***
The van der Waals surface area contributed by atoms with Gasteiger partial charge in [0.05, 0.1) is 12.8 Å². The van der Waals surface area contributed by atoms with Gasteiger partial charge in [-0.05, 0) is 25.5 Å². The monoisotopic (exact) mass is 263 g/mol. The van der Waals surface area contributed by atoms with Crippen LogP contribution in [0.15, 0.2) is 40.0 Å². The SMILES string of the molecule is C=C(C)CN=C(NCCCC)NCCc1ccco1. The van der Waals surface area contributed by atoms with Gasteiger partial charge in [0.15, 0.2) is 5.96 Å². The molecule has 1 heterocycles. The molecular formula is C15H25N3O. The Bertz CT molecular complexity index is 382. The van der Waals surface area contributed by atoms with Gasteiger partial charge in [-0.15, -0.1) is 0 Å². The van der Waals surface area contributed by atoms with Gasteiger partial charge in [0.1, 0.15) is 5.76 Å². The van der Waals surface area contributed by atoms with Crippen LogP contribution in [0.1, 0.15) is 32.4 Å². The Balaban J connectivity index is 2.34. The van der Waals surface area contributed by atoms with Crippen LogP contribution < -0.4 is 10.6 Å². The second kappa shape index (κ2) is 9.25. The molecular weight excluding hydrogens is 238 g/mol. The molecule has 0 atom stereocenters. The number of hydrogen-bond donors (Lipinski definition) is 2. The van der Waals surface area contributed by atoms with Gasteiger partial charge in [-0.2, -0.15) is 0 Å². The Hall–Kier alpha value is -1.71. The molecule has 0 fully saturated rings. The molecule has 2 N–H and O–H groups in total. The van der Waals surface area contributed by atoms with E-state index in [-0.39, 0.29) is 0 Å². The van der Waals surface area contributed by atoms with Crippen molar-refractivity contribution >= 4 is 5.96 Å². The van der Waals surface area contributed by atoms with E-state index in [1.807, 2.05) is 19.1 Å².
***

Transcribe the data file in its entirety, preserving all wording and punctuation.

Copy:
The van der Waals surface area contributed by atoms with Gasteiger partial charge in [0.05, 0.1) is 12.8 Å². The van der Waals surface area contributed by atoms with Gasteiger partial charge in [-0.05, 0) is 25.5 Å². The monoisotopic (exact) mass is 263 g/mol. The van der Waals surface area contributed by atoms with Crippen LogP contribution in [0.15, 0.2) is 40.0 Å². The SMILES string of the molecule is C=C(C)CN=C(NCCCC)NCCc1ccco1. The van der Waals surface area contributed by atoms with Gasteiger partial charge in [0.15, 0.2) is 5.96 Å². The molecule has 1 heterocycles. The molecular formula is C15H25N3O. The Bertz CT molecular complexity index is 382. The van der Waals surface area contributed by atoms with Gasteiger partial charge in [-0.15, -0.1) is 0 Å². The van der Waals surface area contributed by atoms with Gasteiger partial charge in [0.1, 0.15) is 5.76 Å². The van der Waals surface area contributed by atoms with Crippen LogP contribution in [0.1, 0.15) is 32.4 Å². The Balaban J connectivity index is 2.34. The van der Waals surface area contributed by atoms with Crippen LogP contribution < -0.4 is 10.6 Å². The second kappa shape index (κ2) is 9.25. The molecular weight excluding hydrogens is 238 g/mol. The molecule has 0 atom stereocenters. The number of hydrogen-bond donors (Lipinski definition) is 2. The van der Waals surface area contributed by atoms with Gasteiger partial charge in [-0.2, -0.15) is 0 Å². The Hall–Kier alpha value is -1.71. The molecule has 0 fully saturated rings. The molecule has 2 N–H and O–H groups in total. The van der Waals surface area contributed by atoms with E-state index in [-0.39, 0.29) is 0 Å². The van der Waals surface area contributed by atoms with Crippen molar-refractivity contribution >= 4 is 5.96 Å². The van der Waals surface area contributed by atoms with E-state index in [1.807, 2.05) is 19.1 Å².